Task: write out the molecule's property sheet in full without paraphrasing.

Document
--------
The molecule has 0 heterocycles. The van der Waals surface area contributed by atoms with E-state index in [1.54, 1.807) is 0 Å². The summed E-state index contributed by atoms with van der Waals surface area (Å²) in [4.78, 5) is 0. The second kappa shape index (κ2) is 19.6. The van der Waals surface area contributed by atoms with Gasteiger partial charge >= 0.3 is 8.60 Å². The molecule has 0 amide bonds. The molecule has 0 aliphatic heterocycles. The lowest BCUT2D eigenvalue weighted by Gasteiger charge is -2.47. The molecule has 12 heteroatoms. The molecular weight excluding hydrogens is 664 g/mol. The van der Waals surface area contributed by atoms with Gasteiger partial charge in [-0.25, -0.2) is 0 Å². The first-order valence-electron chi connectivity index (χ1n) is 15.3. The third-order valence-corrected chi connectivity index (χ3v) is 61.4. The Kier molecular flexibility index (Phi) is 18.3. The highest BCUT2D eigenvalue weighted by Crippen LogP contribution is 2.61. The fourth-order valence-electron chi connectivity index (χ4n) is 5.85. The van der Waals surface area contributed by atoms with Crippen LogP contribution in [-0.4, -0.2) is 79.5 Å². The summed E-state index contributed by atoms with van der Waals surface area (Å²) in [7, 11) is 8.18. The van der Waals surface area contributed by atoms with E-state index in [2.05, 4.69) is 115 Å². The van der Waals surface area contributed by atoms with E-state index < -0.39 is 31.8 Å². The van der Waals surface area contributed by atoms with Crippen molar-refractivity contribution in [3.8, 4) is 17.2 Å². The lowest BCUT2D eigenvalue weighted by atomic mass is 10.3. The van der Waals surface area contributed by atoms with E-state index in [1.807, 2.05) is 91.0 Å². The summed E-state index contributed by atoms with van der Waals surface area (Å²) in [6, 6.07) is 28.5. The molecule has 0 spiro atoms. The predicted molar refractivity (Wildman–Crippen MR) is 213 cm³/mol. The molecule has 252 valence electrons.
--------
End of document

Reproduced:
The molecule has 0 heterocycles. The van der Waals surface area contributed by atoms with E-state index in [1.54, 1.807) is 0 Å². The summed E-state index contributed by atoms with van der Waals surface area (Å²) in [4.78, 5) is 0. The second kappa shape index (κ2) is 19.6. The van der Waals surface area contributed by atoms with Gasteiger partial charge >= 0.3 is 8.60 Å². The molecule has 0 amide bonds. The molecule has 0 aliphatic heterocycles. The lowest BCUT2D eigenvalue weighted by Gasteiger charge is -2.47. The molecule has 12 heteroatoms. The molecular weight excluding hydrogens is 664 g/mol. The van der Waals surface area contributed by atoms with Gasteiger partial charge in [-0.25, -0.2) is 0 Å². The first-order valence-electron chi connectivity index (χ1n) is 15.3. The third-order valence-corrected chi connectivity index (χ3v) is 61.4. The Kier molecular flexibility index (Phi) is 18.3. The highest BCUT2D eigenvalue weighted by Crippen LogP contribution is 2.61. The fourth-order valence-electron chi connectivity index (χ4n) is 5.85. The van der Waals surface area contributed by atoms with Crippen LogP contribution in [-0.4, -0.2) is 79.5 Å². The summed E-state index contributed by atoms with van der Waals surface area (Å²) in [7, 11) is 8.18. The van der Waals surface area contributed by atoms with E-state index in [2.05, 4.69) is 115 Å². The van der Waals surface area contributed by atoms with E-state index < -0.39 is 31.8 Å². The van der Waals surface area contributed by atoms with Crippen molar-refractivity contribution in [3.8, 4) is 17.2 Å². The lowest BCUT2D eigenvalue weighted by atomic mass is 10.3. The van der Waals surface area contributed by atoms with E-state index in [1.807, 2.05) is 91.0 Å². The summed E-state index contributed by atoms with van der Waals surface area (Å²) in [6, 6.07) is 28.5. The molecule has 0 spiro atoms. The predicted molar refractivity (Wildman–Crippen MR) is 213 cm³/mol. The molecule has 252 valence electrons.